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My Amazing Mom

Gloria Jean SpencerToday is an extremely special and important day for mother’s all over this great country… yep, it’s MOTHER’S DAY. This is one my favorite holidays each year because it gives everyone a chance to acknowledge and recognize the hardest job ever bestowed upon the human race. I know there are all types of mothers, and I know that all mothers are different, and some of you may not share my opinion of how amazing mom’s are, but I can only speak from my experiences and pull from the examples that I grew up observing in my family. I was very blessed to have such strong and loving women in my family. My mom Gloria, both my grandmothers Carrie Moore, and Iva Rae (whom we affectionately called Mua), my great grandmother Sadie, and my big sister Trina. They all share a special and unique gift that makes them great mothers; and that’s the gift of SELFLESSNESS. They all put the needs of their children and family above their own. Even though my sister and I are adults now, our mother still does this. When I was younger, I didn’t realize how much my mom sacrificed to make my sister and I have a happy and comfortable life. Whenever I reflect on my childhood, I sit in complete amazment at everything that her and my dad went through to give my sister and I a happy life.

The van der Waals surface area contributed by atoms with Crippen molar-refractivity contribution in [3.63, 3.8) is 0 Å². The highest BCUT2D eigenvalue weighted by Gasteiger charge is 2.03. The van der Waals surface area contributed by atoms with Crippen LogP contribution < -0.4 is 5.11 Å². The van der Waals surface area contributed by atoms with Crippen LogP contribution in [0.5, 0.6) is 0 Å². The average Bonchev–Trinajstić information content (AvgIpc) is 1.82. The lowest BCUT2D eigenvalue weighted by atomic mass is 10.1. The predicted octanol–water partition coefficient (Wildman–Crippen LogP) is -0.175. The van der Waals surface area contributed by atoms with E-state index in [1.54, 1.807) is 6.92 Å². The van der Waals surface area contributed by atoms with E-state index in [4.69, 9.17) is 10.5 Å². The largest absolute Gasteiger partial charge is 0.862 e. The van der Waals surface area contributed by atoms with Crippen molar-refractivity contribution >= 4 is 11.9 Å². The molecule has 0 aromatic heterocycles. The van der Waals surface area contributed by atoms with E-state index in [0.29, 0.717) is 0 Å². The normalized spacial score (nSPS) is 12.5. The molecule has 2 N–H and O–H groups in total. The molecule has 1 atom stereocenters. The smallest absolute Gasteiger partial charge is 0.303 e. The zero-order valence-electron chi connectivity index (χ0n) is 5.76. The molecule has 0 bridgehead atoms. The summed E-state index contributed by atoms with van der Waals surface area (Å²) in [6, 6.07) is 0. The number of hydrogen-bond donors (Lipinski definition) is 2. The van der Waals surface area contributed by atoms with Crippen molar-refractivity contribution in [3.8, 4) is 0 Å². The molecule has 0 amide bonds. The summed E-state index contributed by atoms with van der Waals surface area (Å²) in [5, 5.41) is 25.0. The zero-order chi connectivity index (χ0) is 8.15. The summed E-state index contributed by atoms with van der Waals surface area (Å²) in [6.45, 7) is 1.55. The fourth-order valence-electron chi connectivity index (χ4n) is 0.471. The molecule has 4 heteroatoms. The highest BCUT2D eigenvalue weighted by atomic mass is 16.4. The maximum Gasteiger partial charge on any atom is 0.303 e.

When I was around 3 years old, I started to get sick a lot, and I would cry all day and night and rub my legs. They took me to a doctor in Washington and told him about my symptoms. The doctor told my parents that nothing was wrong with me, and sent us home with some baby Tylenol. Over the next week, my symptoms just got worse and worse. I cried all through the night and my mom would stay up with me and try to make me feel better. She went days and days with no sleep at all. Then I completely stopped walking. They would try to put me on my feet, and I would resist. So my mom took me back to the doctor and told them about my new symptoms and told them that I cried constantly, and told them that I looked like I was in a lot of pain, and told them that she knew something was wrong with me. The same doctor examined me and told her that nothing was wrong again. I can only imagine how frustrating this must have been for both my parents. A mother knows her child just as well as she knows herself, and she knew that I was in pain, but no one would help. That had to be seriously hard to watch your child hurting and there’s nothing you can do to help and make it better. The next morning my mom told my dad that she was going to take me to as many doctors and hospitals she could find, until someone could give her some answers. They both took off of work and drove to Greenville and took me to Pitt Memorial hospital and explained everything to the pediatrician. They ran all kinds of tests on me that very day, and finally came up with some answers.